How to Fight Depression
How to Fight Depression
How to fight depression when you have a constant feeling of sadness and a loss of interest is incredibly challenging. Depression often stops you from doing the normal activities you used to find pleasure in.
As common as depression might seem, how to fight depression varies from person to person. Being depressed can make people feel helpless. Along with therapy, embodied movement, and sometimes even medication, there are some ways on how to fight back against depression below!
Get in a Routine
Depression can strip away the structure from your life.
By establishing a gentle, daily schedule, it can help get you back on track and prevent the days from bleeding into one another. Even the smallest day to day routine can help break the negativity depression holds on your life.
Set Small Goals
When you are depressed, you may feel like you cannot accomplish anything. Even if it is the smallest task, depression wants you to believe you cannot do it.
In return, this often makes individuals feel worse about themselves.
So to get started, set daily goals for yourself. Start small and make it an easy task you can succeed at!
- Making the bed most mornings.
- Doing the dishes every other day.
- Going to bed at the same time.
As time passes, individuals fighting depression report that they start to feel better when they can accomplish small steps. Don’t add too much to your plate, and realize that adding more challenging goals to your day can increase depression side effects
Moving Your Body
By exercising in a healthy way and moving your body in a way that doesn’t exacerbate it, the brain creates endorphins, which temporarily boost your mood.
This can have long term benefits with people struggling with depression.
Regular movement can help rewire your brain in a positive way.
Even just going for a walk three times a week could be enough on how to begin fighting depression.
Emotion does follow motion!
There is no magic diet on how to fight depression.
However, it is a good idea to be mindful of what you eat. If your depression tends to cause you to overeat or undereat, getting in control of eating habits may help you feel better overall.
Foods with omega-3 fatty acids, such as salmon, and folic acid, such as spinach and avocados, could help ease depression. Be mindful if you have allergies to some foods though!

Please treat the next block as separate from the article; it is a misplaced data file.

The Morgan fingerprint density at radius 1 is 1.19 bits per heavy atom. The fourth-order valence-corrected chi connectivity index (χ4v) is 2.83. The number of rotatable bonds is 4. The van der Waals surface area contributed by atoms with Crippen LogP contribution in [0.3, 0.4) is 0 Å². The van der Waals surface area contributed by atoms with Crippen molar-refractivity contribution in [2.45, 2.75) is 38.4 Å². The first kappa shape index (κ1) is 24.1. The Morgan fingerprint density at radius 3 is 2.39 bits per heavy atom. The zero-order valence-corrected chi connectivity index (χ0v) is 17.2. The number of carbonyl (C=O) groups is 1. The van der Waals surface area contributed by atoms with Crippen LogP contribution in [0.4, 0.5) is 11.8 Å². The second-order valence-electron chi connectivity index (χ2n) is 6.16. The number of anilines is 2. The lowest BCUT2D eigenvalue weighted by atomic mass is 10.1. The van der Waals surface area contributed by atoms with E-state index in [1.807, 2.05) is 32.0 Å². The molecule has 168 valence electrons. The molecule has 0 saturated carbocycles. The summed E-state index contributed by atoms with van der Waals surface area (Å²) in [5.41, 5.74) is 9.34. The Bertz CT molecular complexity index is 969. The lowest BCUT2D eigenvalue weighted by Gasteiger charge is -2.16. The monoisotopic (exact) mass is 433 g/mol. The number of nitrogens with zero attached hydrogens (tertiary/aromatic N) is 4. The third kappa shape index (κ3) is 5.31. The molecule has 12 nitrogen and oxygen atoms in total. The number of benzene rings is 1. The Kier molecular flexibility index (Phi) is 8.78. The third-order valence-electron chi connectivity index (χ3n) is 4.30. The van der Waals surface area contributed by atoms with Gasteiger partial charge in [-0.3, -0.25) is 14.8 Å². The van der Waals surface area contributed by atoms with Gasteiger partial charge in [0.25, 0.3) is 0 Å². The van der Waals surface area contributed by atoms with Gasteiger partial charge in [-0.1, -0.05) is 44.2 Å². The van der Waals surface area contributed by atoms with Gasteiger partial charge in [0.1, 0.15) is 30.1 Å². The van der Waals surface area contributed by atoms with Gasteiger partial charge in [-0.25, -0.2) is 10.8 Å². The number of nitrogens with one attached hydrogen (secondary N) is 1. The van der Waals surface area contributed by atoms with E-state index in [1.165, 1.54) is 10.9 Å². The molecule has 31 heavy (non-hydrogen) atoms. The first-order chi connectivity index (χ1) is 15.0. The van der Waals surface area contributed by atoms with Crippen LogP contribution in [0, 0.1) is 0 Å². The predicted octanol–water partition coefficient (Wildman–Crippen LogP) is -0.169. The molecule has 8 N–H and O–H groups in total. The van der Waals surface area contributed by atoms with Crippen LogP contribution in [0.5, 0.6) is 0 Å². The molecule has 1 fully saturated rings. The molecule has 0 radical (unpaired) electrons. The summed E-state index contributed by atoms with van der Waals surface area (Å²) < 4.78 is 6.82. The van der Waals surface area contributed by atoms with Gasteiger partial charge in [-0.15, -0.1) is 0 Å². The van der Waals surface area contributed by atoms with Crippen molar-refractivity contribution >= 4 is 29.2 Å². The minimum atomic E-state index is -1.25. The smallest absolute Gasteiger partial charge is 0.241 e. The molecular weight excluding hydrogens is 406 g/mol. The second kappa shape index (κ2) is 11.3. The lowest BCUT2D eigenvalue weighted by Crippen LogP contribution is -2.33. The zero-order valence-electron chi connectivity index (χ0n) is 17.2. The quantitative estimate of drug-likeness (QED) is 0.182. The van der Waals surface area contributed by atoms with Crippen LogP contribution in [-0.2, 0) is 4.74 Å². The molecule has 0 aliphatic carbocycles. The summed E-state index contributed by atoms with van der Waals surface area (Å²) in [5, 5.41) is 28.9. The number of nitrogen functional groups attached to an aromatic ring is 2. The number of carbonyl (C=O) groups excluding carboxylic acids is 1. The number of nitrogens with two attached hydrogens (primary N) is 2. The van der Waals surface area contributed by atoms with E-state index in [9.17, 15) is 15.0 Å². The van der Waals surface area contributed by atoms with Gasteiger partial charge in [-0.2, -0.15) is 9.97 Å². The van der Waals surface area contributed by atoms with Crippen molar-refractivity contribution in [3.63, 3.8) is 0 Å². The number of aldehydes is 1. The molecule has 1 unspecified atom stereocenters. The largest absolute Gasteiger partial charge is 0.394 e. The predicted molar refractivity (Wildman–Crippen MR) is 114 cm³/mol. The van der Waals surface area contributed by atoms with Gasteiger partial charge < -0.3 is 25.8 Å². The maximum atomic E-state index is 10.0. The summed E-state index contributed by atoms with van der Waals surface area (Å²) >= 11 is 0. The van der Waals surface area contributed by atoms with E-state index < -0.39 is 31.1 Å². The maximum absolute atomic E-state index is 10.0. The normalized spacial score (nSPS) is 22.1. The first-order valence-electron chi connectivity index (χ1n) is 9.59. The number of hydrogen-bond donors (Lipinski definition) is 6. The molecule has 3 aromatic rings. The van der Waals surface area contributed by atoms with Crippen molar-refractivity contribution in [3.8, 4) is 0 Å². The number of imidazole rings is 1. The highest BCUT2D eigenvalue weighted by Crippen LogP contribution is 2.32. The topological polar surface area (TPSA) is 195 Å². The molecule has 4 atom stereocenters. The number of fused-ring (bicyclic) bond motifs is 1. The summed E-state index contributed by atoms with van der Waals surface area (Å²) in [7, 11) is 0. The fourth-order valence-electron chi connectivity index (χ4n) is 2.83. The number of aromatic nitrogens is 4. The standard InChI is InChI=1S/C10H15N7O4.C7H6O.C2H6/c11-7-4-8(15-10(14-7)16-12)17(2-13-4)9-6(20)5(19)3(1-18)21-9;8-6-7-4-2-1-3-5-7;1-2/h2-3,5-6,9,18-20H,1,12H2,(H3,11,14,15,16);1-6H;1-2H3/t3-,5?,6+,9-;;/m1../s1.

Get Enough Sleep
Depression can make it hard to get enough quality sleep, and too little sleep can make depression worse.
Start by making changes to your lifestyle.
Establish a routine so you are trying to go to bed at the same time each night and waking up at the same time each morning. Try and avoid taking a nap and remove all distractions from your bedroom.
By taking these few steps, you may find your sleep improves over time.
Take on Small Responsibilities
When you are depressed, you may want to withdraw and give up on responsibilities at work and home.
If full-time school or work seems like too large of a commitment, try part-time. Sometimes even the smallest accomplishment can give your mental health a boost.
Similarly, challenge your negative thoughts! When learning how to fight depression, a lot of the work is noticing and changing how you think. The next time you are feeling terrible about yourself, try adding the opposite side of the argument to balance out.
An example might be that someone believes no one likes them, yet there is any evidence. By thinking about why you feel this way, you may beat the negative thoughts before they spiral. Add in the reasons why people would want to be friends with you.
Do Something New
When you are depressed, getting out of bed might be a struggle.
Yet, if you push yourself to do something new or different, it can help get you out of the rut and boost your mental health.
It can be as simple as reading a new book or going to a museum.
When you challenge your brain to do something different, there are chemical changes that occur in the brain. By challenging your brain, it alters the level of dopamine which is associated with pleasure and enjoyment.
Having dinner with friends or taking an art class can challenge the negativity that depression puts on a person. If you are depressed, making time for new things, or things you used to enjoy, can help. With depression, it is common to feel as if nothing is engaging anymore.
The most important part is to not give in and keep trying.
It might sound strange, yet you have to work at having fun sometimes.
Prime your mind and plan something, even if it feels like a chore. Baby steps are key when it comes to fighting depression.
Try gradually adding to your routine and responsibilities, as a way to feel accomplished and better about yourself. Also, if none of this works, see a mental health provider as a way of fighting off your depression symptoms.
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